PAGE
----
Why do we need women to Take The Lead now in business, politics, and personal life? I’ve been an activist for women for decades, since when working in the civil rights movement, I realized that women must have civil rights too! It was an epiphany because for me, like many women, it was easier to fight for others than for myself. I was fortunate to make my life’s passion my life’s work, and for 30 years I led Planned Parenthood affiliates in Texas and Arizona and then served as national president of Planned Parenthood Federation of America. But a few years ago I learned something shocking. And I realized it was time to do something more. I learned that despite the work we had done to open doors and change laws, women had been stalled at average 18% of top leadership positions across all sectors of work and politics for almost two decades. Yet at the same time, the world was crying out for the leadership qualities women bring. The truth is that great systemic problems such as violence against women, environmental degradation, the unending attacks on women’s reproductive rights, failure to advance economic justice, and equal pay for women, even child nutrition -- will not be solved until women and men hold equal shares of social, political, and economic power. Those are the stats, but it’s #NotJustaStat. This is about you and me and our daughters and granddaughters—and men too. We’ll all be healthier and happier when gender power is in balance. That’s why I cofounded Take The Lead, to prepare and propel women to leadership parity by 2025—not 2095 as the World Economic Forum predicts. It’s a big vision to be sure. But I firmly believe this: We can be the women and men who transform the world. Are you ready to join up?
In honor of IWD, I pledge $1K to: Take The Lead
Mission: Take The Lead prepares, develops, inspires and propels women to take their fair and equal share of leadership positions across all sectors by 2025. It’s today’s women’s movement — a unique catalyst for women to embrace power and reach leadership parity.
It seems incredible that in 2015, “choice” is a word that remains so contentious. To me, the word embodies freedom. It embodies agency. It embodies knowledge. None of these are inherently distressing concepts. But when women are outfitted with freedom, agency, and knowledge, they are also outfitted with the potential to change the world. To some, this makes the idea of choice frightening. To me, it is thrilling. It is why I support Planned Parenthood and all the choices it offers women daily. These include the choice to begin a family. The choice to educate your community about sexual health and personal care. The choice to protect yourself from illness and disease. And perhaps most importantly, the choice to define your life and your future on your own terms. Planned Parenthood is dedicated to empowering women through the endless possibilities afforded by choice, and I am proud and happy to stand beside them.
In honor of IWD, I pledge $1K to: Planned Parenthood
Mission: Planned Parenthood’s mission is to provide comprehensive reproductive and complementary health care services in settings which preserve and protect the essential privacy and rights of each individual; to advocate public policies which guarantee these rights and ensure access to such services; to provide educational programs which enhance understanding of individual and societal implications of human sexuality; to promote research and the advancement of technology in reproductive health care; and encourage understanding of their inherent bioethical, behavioral, and social implications.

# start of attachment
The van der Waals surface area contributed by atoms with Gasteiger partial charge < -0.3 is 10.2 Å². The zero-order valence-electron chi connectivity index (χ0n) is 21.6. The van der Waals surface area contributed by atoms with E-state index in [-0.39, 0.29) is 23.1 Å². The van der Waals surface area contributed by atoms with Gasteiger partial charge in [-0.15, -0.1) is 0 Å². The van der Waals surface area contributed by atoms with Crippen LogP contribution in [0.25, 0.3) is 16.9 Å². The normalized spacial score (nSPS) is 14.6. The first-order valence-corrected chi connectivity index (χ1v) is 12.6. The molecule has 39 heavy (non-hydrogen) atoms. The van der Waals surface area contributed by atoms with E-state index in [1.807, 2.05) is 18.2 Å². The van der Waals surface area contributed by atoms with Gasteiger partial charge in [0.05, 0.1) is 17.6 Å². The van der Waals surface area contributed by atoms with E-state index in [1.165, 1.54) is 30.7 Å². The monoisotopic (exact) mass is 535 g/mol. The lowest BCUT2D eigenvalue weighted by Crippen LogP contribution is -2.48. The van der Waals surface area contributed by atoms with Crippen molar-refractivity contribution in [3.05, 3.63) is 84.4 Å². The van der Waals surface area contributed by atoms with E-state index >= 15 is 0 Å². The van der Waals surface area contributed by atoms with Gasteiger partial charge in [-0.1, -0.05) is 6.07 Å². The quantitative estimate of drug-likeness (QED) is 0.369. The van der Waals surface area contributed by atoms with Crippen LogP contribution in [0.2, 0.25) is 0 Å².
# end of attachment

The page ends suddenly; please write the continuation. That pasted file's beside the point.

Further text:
I care about domestic violence because I care about women. It's hard to find even one person who hasn't been affected in some way or another by domestic violence. Whether it's happened to them, or someone they love, every American can appreciate how difficult getting out of a violent situation can be, especially for more marginalized populations. Some women are already faced with unimaginable danger and can't even find safety by reporting by fear of having their immigration status disclosed or their children taken away. Those women need us. There's just not enough support for them. When all woman are safe from the threat of violence, we can rest, but for now, we have to keep fighting.
In honor of IWD, I pledge $1K to: Safe Horizon
Mission: Safe Horizon's mission is to provide support, prevent violence and promote justice for victims of crime and abuse, their families and communities.
Why I Care: Daily we are faced with so many gender inequities in our business, it's easy to grow accustomed to them. And reading the powerful research done by people like Dr. Stacy Smith at USC's Annenberg School for Communication and Journalism around how women are portrayed in the media -- if at all -- can be deeply disheartening. It's something I know all too well having been in the industry for the past two decades. The good news, is that I've also been a part of shows like Orange is the New Black and How To Get Away with Murder, both run by women who are as equally committed to disrupting the gender and multicultural norms pervading Hollywood. As an actress and now producer at Broad Street Pictures, a new company I started with my partner Sarah Megan Thomas, we too will begin producing films with strong female roles. We are going to shake things up! Have you or someone you know experienced inequity? Are you working to change things? Share your story at #notjustastat, and learn who I've partnered with the Harnisch Foundation to support in honor of IWD.
In honor of IWD, I pledge $1K to: Reel Grrls
Mission: Reel Grrls empowers young women from diverse communities to realize their power, talent and influence through media production.